In conventional machine learning, a computer is used to minimize a cost function that specifies a desired task, using global information about the entire network. We have now demonstrated how machine learning tasks can be learned and performed without either a computer or global information by taking advantage of physics via a scheme called coupled learning1. Specifically, twin variable-resistor networks are run under different boundary conditions and corresponding edges are compared against only each other for determining resistance updates2. This permits straightforward hardware implementation (see figure) and offers significant scaling advantages in speed and power-consumption for very large networks. Our scheme can potentially be applied to fluidic and mechanical networks. As such, it holds great promise for creating broad new classes of metamaterials that can learn complex and adaptable functionalities.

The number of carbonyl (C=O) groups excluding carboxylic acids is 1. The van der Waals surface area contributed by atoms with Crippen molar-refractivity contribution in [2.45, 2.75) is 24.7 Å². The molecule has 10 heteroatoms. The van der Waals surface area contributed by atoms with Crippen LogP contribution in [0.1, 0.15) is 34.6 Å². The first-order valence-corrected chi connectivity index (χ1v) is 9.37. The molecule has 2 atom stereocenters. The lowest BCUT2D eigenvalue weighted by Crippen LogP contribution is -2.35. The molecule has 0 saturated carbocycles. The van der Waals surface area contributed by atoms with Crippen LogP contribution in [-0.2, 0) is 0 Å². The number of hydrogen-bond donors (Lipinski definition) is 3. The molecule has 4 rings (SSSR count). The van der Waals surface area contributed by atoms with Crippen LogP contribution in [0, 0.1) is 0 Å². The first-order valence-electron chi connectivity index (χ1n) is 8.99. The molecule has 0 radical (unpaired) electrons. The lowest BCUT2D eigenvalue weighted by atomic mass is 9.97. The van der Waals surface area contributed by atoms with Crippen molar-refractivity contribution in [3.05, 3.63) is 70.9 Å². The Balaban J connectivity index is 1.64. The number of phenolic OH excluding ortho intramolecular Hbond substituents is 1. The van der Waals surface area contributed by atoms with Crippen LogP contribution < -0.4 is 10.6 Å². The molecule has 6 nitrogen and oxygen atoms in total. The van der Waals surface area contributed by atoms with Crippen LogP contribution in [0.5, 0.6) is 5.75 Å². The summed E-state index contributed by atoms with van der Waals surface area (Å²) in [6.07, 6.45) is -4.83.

References: Stern M, Hexner D, Rocks JW, Liu, AJ. Physical Review X 2021; 11, 021045.
https://doi.org/10.1103/PhysRevX.11.021045  Dillavou S, Stern M, Liu AJ, Durian DJ. Physical Review Applied 2022; 18, 014040.